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Renu doodles too, with her left hand

‘Can’t keep thinking of what i can’t do without my right hand’

Jhinuk Mazumdar | Published 07.09.22, 06:38 AM
Renu Khatun’s sketch of Lord Ganesh and (right) a pen symbolising Teachers’ Day

Renu Khatun’s sketch of Lord Ganesh and (right) a pen symbolising Teachers’ Day

Telegraph picture

The left can do what the right could not.

A young woman whose right hand was chopped off allegedly by her husband took to writing with her left within days of the violence. In defiance of the attempt to kill her dreams. But she did not stop at writing.


The 24-year-old took to doodling with her left hand and produced little pieces of magic. Now, within three months of losing her right hand, Renu Khatun doodles after completing her duty as a government servant.

“I cannot keep thinking of what I cannot do because I do not have a right hand. I keep thinking of what all I can do with my left hand, which includes all that I did with my right hand and much more,” she said.

Khatun is a slip of a woman with the confidence of a sage.

A teacher who has known her for some time said “she is stronger because she has no anger”.

Her husband allegedly chopped off her right hand because she had aspired for a government job — a secure, well paying position that would possibly change the power structure at home.

Khatun used to draw before June 5, 2022, but now she feels she is more “focused”.

“The doodles I draw now are better than before,” she said.

She does not have time to draw every day.

Her government job shift is either from 8am to 2pm or 2pm to 8pm.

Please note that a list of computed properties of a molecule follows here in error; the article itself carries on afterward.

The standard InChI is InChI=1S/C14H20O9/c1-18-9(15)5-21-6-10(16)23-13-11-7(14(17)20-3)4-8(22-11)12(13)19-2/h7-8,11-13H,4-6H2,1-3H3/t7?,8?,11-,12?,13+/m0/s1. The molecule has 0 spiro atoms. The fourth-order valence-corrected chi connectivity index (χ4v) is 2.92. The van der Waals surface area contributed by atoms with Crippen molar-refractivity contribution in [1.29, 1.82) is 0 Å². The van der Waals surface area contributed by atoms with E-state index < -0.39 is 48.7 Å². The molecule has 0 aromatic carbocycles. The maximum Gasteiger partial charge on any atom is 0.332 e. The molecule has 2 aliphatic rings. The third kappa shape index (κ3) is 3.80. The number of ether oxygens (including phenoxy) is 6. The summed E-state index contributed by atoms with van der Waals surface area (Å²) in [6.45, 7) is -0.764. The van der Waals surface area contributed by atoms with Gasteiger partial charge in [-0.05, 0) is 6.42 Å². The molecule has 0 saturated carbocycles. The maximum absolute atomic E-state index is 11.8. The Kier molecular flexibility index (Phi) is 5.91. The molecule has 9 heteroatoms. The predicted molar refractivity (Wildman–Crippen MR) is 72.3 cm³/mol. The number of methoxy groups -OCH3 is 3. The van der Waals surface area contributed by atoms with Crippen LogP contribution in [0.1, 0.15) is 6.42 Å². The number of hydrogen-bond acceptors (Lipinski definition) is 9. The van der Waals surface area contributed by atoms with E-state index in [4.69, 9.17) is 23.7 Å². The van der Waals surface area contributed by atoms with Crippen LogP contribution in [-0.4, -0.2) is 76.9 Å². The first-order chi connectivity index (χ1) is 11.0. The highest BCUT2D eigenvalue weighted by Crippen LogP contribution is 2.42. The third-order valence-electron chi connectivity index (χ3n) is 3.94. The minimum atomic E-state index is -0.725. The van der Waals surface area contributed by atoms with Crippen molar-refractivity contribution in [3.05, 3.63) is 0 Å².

Renu Khatun

Renu Khatun

Her equipment: a black gel pen and “self-motivation”.

“I constantly tell myself I cannot look back at the past. I keep motivating myself for what lies ahead,” she told The Telegraph.

Her recent artworks include an image of Lord Ganesh and a pen symbolising Teachers’ Day.

“In Bardhaman, where I live, there were beautiful idols of Lord Ganesh made for Ganesh puja. I was inspired by that,” she said.

On Saturday, Khatun received The Telegraph Education Foundation honour at the 27th edition of The Telegraph School Awards for Excellence.

The young woman handed over scholarships to girls and boys fighting hardships in their lives and her life was a story of inspiration for many.

Barry O’ Brien, a trustee of The Telegraph Education Foundation, said the determination on her face and eyes was “a rare thing”.

“People in such circumstances are usually overcome by two things, anger towards the other person and a sense of fear. But she is at peace. She knows what she is doing,” said O’Brien.

When The Telegraph asked Khatun whether she feels any anger towards her husband or if she desires revenge, the young woman answered with poise: “I have faith in the law. I believe that all those who do wrong in society should be punished.”

“But I have to keep cool. If I am filled with anger, I will not be able to move ahead or take the right decisions in my life,” she said.

She is steadily moving ahead keeping the baggage of hatred, fear and revenge behind her. Doodling is not what she will stop at.

“I want to learn karate. I have found out several places where I can learn. I feel every girl should learn karate to be able to protect herself,” Khatun said.

Last updated on 07.09.22, 08:50 AM

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